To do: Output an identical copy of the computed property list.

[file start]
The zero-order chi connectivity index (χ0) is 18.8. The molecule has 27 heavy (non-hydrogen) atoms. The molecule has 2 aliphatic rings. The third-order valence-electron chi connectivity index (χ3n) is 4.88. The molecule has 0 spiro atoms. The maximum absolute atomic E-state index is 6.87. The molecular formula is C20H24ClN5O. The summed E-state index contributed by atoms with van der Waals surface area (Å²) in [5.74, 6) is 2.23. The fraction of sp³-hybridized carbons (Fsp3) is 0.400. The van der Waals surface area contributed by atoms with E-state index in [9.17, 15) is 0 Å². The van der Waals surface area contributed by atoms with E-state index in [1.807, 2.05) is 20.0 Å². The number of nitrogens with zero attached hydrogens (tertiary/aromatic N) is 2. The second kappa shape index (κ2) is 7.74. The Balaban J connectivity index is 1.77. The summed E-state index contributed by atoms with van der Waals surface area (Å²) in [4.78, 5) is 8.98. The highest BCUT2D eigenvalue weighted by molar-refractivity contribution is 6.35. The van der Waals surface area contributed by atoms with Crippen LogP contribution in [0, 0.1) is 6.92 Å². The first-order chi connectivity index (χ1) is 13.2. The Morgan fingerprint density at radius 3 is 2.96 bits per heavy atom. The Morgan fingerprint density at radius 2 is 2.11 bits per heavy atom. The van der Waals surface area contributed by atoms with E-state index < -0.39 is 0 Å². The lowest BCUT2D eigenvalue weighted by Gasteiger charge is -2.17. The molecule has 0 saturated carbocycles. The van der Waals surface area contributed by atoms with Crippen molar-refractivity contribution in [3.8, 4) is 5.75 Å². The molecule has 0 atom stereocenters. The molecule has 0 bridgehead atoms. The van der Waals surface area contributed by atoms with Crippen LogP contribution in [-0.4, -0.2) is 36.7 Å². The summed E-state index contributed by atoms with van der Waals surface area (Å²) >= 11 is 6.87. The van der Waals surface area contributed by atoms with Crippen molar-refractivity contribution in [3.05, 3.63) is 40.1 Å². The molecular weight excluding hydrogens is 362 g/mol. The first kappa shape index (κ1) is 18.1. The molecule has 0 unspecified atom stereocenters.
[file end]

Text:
The zero-order chi connectivity index (χ0) is 18.8. The molecule has 27 heavy (non-hydrogen) atoms. The molecule has 2 aliphatic rings. The third-order valence-electron chi connectivity index (χ3n) is 4.88. The molecule has 0 spiro atoms. The maximum absolute atomic E-state index is 6.87. The molecular formula is C20H24ClN5O. The summed E-state index contributed by atoms with van der Waals surface area (Å²) in [5.74, 6) is 2.23. The fraction of sp³-hybridized carbons (Fsp3) is 0.400. The van der Waals surface area contributed by atoms with E-state index in [9.17, 15) is 0 Å². The van der Waals surface area contributed by atoms with E-state index in [1.807, 2.05) is 20.0 Å². The number of nitrogens with zero attached hydrogens (tertiary/aromatic N) is 2. The second kappa shape index (κ2) is 7.74. The Balaban J connectivity index is 1.77. The summed E-state index contributed by atoms with van der Waals surface area (Å²) in [4.78, 5) is 8.98. The highest BCUT2D eigenvalue weighted by molar-refractivity contribution is 6.35. The van der Waals surface area contributed by atoms with Crippen LogP contribution in [0, 0.1) is 6.92 Å². The first-order chi connectivity index (χ1) is 13.2. The Morgan fingerprint density at radius 3 is 2.96 bits per heavy atom. The Morgan fingerprint density at radius 2 is 2.11 bits per heavy atom. The van der Waals surface area contributed by atoms with E-state index < -0.39 is 0 Å². The lowest BCUT2D eigenvalue weighted by Gasteiger charge is -2.17. The molecule has 0 saturated carbocycles. The van der Waals surface area contributed by atoms with Crippen molar-refractivity contribution in [3.8, 4) is 5.75 Å². The molecule has 0 atom stereocenters. The molecule has 0 bridgehead atoms. The van der Waals surface area contributed by atoms with Crippen LogP contribution in [-0.4, -0.2) is 36.7 Å². The summed E-state index contributed by atoms with van der Waals surface area (Å²) >= 11 is 6.87. The van der Waals surface area contributed by atoms with Crippen molar-refractivity contribution in [3.05, 3.63) is 40.1 Å². The molecular weight excluding hydrogens is 362 g/mol. The first kappa shape index (κ1) is 18.1. The molecule has 0 unspecified atom stereocenters.